Scientists think it will be particularly useful for problems involving many variables, such as analyzing financial risk, encrypting data and studying the properties of materials.
Researchers doubt people will own personal quantum computers in the foreseeable future. Instead, they will be hosted at academic institutions and private companies where they can be accessed via a cloud service.
How does the quantum internet work?
Quantum computers use fundamental units of information similar to the bits used in classical computing. These are called qubits.
However, unlike conventional computer bits, which transmit information such as 0 or 1 qubits, they transmit information through a combination of quantum states, which are unique conditions found only on the subatomic scale.
For example, one quantum state that could be used to encode information is a property called spin, which is the intrinsic angular momentum of an electron. Spin can be thought of as a tiny compass needle pointing up or down. Researchers can manipulate that needle to encode information in the electrons themselves, just as they would with conventional bits, but in this case, the information is encoded in a combination of possible states. Qubits are neither 0 nor 1, but rather both and neither, in a quantum phenomenon called superposition.
This allows quantum computers to process information in a completely different way than their conventional counterparts, and thus can solve some types of problems that would take even the largest supercomputers decades to complete. These are problems like factoring large numbers or solving complex logistical calculations (see the traveling salesman problem). Quantum computers would be particularly useful for encryption and for discovering new types of drugs or new materials for solar cells, batteries or other technologies.
But to unlock that potential, a quantum computer must be able to process a large number of qubits, more than any single machine can currently handle. That is, unless several quantum computers can be brought together through the quantum internet and their computational power pooled, creating a much more capable system.
There are several types of qubits under development, and each has distinct advantages and disadvantages. The most common qubits studied today are quantum dots, ion traps, superconducting circuits, and faulty spin qubits.
What can the quantum internet do?
Like many scientific advances, we won’t understand everything the quantum internet can do until it’s fully developed.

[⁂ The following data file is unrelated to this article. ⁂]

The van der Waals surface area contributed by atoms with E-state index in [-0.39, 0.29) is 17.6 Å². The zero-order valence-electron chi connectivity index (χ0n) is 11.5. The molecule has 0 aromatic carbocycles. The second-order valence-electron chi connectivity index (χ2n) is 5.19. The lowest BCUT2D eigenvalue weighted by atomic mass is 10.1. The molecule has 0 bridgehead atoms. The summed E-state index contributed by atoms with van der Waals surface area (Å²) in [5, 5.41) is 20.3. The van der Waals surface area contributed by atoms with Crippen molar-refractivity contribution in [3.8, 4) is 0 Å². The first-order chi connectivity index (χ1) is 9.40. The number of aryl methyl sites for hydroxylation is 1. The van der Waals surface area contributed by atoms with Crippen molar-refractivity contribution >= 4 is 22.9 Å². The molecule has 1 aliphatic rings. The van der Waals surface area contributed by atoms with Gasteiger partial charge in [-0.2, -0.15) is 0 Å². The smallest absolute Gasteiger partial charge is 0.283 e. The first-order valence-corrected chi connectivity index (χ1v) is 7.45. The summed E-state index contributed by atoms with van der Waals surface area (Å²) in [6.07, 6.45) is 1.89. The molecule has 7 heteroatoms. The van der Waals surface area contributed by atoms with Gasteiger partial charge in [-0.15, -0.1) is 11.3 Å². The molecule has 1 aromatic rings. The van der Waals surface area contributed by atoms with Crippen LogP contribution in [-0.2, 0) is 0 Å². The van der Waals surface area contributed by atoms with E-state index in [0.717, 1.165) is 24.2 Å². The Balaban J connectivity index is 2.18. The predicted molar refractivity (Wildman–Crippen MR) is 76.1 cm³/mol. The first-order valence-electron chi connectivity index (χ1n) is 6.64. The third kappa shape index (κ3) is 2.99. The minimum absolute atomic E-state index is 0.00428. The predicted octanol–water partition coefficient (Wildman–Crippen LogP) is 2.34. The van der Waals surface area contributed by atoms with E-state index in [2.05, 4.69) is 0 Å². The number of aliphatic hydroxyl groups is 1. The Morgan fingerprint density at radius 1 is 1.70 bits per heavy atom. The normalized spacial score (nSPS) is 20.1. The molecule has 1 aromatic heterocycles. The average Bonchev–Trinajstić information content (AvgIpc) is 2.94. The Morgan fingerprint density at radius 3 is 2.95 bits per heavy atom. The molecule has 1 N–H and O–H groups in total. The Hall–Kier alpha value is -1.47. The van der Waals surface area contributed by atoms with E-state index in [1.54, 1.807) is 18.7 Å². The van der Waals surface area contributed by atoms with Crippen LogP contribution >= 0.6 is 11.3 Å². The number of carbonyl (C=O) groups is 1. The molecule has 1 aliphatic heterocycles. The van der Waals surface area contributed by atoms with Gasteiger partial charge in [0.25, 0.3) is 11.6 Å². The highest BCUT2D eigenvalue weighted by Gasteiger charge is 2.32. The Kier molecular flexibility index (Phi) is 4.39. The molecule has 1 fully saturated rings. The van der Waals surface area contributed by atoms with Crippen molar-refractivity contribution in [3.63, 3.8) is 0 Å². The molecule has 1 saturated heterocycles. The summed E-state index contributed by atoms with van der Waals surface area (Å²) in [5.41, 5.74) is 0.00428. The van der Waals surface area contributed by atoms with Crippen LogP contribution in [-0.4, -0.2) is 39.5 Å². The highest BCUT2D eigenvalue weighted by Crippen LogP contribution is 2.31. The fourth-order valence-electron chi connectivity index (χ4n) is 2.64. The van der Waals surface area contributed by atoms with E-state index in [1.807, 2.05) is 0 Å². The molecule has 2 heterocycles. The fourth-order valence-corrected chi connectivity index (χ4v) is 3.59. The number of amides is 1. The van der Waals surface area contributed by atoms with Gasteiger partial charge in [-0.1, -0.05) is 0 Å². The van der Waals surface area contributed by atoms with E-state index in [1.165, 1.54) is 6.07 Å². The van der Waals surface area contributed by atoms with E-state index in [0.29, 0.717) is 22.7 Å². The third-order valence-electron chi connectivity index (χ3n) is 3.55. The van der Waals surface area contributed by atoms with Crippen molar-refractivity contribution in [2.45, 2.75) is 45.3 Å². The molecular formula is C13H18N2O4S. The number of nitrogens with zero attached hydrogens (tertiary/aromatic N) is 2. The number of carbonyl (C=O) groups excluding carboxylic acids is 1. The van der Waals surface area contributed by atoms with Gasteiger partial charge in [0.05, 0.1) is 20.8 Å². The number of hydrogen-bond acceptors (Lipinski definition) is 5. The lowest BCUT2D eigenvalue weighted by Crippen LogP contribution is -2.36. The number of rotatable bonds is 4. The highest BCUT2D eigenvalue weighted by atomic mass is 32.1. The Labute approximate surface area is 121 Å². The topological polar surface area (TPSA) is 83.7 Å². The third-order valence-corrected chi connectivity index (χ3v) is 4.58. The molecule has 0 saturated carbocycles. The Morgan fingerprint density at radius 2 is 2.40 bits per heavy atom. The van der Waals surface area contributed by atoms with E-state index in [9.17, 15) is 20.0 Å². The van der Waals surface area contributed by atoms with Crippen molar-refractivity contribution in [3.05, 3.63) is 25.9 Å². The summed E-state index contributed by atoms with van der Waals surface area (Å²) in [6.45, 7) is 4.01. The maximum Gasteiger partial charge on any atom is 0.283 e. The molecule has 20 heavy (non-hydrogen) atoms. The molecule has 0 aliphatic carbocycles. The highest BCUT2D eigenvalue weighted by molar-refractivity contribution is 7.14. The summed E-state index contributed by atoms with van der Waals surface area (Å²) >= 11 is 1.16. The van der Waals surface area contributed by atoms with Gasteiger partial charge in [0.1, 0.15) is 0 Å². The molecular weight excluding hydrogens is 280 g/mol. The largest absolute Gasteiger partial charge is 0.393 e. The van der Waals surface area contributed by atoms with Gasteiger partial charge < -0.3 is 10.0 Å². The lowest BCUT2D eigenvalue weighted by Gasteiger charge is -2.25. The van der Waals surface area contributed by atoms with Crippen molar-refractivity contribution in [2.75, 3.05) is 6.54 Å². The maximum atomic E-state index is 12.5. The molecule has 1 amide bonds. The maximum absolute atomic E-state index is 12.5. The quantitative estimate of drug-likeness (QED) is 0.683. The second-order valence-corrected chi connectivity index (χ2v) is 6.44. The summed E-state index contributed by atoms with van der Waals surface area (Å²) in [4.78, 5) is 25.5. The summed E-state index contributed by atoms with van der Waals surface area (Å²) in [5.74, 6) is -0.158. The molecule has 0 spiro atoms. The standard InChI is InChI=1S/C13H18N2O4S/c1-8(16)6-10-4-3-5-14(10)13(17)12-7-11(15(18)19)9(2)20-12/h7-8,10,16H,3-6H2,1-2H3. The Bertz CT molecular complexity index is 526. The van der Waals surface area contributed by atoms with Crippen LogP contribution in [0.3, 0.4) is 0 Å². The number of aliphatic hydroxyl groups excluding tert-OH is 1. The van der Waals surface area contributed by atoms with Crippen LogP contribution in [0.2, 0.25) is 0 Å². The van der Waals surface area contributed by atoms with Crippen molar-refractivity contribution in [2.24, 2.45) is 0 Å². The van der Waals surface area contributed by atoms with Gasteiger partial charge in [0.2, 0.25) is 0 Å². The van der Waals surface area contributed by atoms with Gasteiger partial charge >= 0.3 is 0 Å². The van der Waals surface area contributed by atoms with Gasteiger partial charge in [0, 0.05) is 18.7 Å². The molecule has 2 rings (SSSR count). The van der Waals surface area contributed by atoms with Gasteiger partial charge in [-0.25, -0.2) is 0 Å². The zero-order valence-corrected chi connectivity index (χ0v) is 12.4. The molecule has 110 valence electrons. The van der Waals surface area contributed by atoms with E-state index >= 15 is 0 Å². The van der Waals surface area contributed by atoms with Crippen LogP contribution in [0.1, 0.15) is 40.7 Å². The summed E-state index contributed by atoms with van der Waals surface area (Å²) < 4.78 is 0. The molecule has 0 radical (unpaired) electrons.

Few could have imagined 60 years ago that one day a handful of interconnected computers would generate the vast digital landscape we know today. The quantum internet has a similar unknown, but numerous applications have been theorized and some have already been demonstrated.
Thanks to the unique quantum properties of qubits, scientists think the quantum internet will greatly improve information security, making it nearly impossible to intercept and decrypt quantum encrypted messages. Quantum key distribution, or QKD, is a process by which two parties share a cryptographic key over a quantum network that cannot be tapped. Several private companies already offer the process and it has even been used to secure national elections.
At the same time, quantum computers pose a threat to traditional encrypted communications. RSA, the current standard for protecting sensitive digital information, is nearly impossible for modern computers to break; however, quantum computers with enough processing power could crack RSA encryption in minutes or seconds.
A fully realized quantum network could significantly improve the accuracy of scientific instruments used to study certain phenomena. The impact of such a network would be far-reaching, but initial interest has focused on black hole gravitational waves, microscopy and electromagnetic imaging.
The creation of a purely quantum Internet would also alleviate the need for quantum information to move from classical to quantum systems, which is a major obstacle in current systems. Instead, it would allow a collection of individual quantum computers to process information as one conglomerate machine, giving them far greater computing power than any single system could command alone.
“The quantum internet represents a paradigm shift in how we think about secure global communication,” said David Awschalom, Liew Family Professor in Molecular Engineering and Physics at the University of Chicago, director of the Chicago Quantum Exchange and director of Q -NEXT , a Department of Energy quantum information science center in Argonne. “Being able to create an intricate network of quantum computers would allow us to send unhackable encrypted messages, keep technology in perfect sync over long distances using quantum clocks, and solve complex problems that a quantum computer could struggle with on its own, and those are just a few of the applications we know of right now. The future is likely to hold amazing and impactful breakthroughs using quantum networks.”
How far away is the quantum internet?
To date, no one has been able to successfully create a large-scale sustained quantum network, but there has been great progress.
In 2017 researchers at the University of Science and Technology of China used lasers to successfully transmit entangled photons between an orbiting satellite and ground stations more than 700 miles below. The experiment showed the possibility of using satellites to be part of a quantum network, but the system was only able to recover one photon for every 6 million, too few to be used for reliable communications.
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